Leukonychia is a condition where white lines or dots appear on your finger or toenails. This is a very common issue and entirely harmless. Many healthy adults have these spots at some point in their lives, so developing them is likely not a sign of a serious medical condition.
For some people, the white spots may appear as tiny dots speckled across the nail. For others, the white spots may be larger and stretch across the entire nail. The spots may affect one nail or several.
The most common cause of leukonychia is injury to the nail bed. These injuries can occur if you pinch or strike your nail or finger. Frequent manicures and pedicures or the use of gel or acrylic nails can also damage nail beds. Several other causes may be responsible for the unusual spots on the nails.
White spots or dots on your nails are common. Several issues can cause them. Possible causes include:
An allergy to a nail polish, gloss, hardener, or nail polish remover may cause white spots on your nails. The use of acrylic or gel nails can also badly damage your nails and may cause these white spots.
A common nail fungus called white superficial onychomycosis can appear on the toenails. The first sign of the infection may be a few small white dots on the nails.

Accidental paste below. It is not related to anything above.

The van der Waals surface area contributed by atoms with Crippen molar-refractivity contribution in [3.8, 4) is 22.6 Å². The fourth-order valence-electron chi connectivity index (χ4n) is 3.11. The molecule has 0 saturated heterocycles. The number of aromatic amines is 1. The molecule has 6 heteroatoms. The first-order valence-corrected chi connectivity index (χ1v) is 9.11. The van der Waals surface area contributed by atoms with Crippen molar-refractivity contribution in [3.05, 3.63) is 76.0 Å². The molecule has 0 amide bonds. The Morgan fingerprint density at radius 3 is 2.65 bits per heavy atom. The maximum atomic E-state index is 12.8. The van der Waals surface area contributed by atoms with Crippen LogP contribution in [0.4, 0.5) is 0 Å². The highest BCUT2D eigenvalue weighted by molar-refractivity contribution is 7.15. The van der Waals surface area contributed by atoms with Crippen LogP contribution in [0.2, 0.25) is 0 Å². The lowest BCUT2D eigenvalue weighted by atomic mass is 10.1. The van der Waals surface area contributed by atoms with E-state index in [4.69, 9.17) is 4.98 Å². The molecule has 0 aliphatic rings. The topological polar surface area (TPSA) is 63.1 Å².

The infection can grow and spread to the nail bed. Toenails may appear flaky and then become thick and brittle.
Injury to the nail
An injury at the base of your fingernail can cause white spots or dots on your nail as it grows. However, because of the time it takes for your fingernails to grow, you may not recall the injury. Some injuries won’t show up for four weeks or more.
Common sources of injuries to nails include:
- shutting your fingers in a door
- striking your finger with a hammer
- hitting your nails against a counter or desk
Frequent manicures may also cause damage that results in these white spots on your nails. Pressure applied by the manicurist may damage the nail beds.
You may notice white spots or dots along your nails if you are deficient in certain minerals or vitamins. The deficiencies most commonly linked to this issue are zinc deficiency and calcium deficiency.
Less common causes for white spots on nails include:
While these causes are possible, they are very rare. Your doctor will likely explore a host of other conditions if you have persistent white spots on your nails before considering these more serious issues.
White spots can appear in a variety of ways. They may look like:
- tiny pen-point–sized dots
- larger “lines” across the nail
- larger individual dots
The cause for the white spots on your nail may dictate how the spots appear. A nail injury may cause a large white dot in the middle of the nail. An allergic reaction may cause several dots all over the nail. The appearance of the white dots or lines may be different on each nail.
You may have additional signs or symptoms, depending on the cause of the white spots.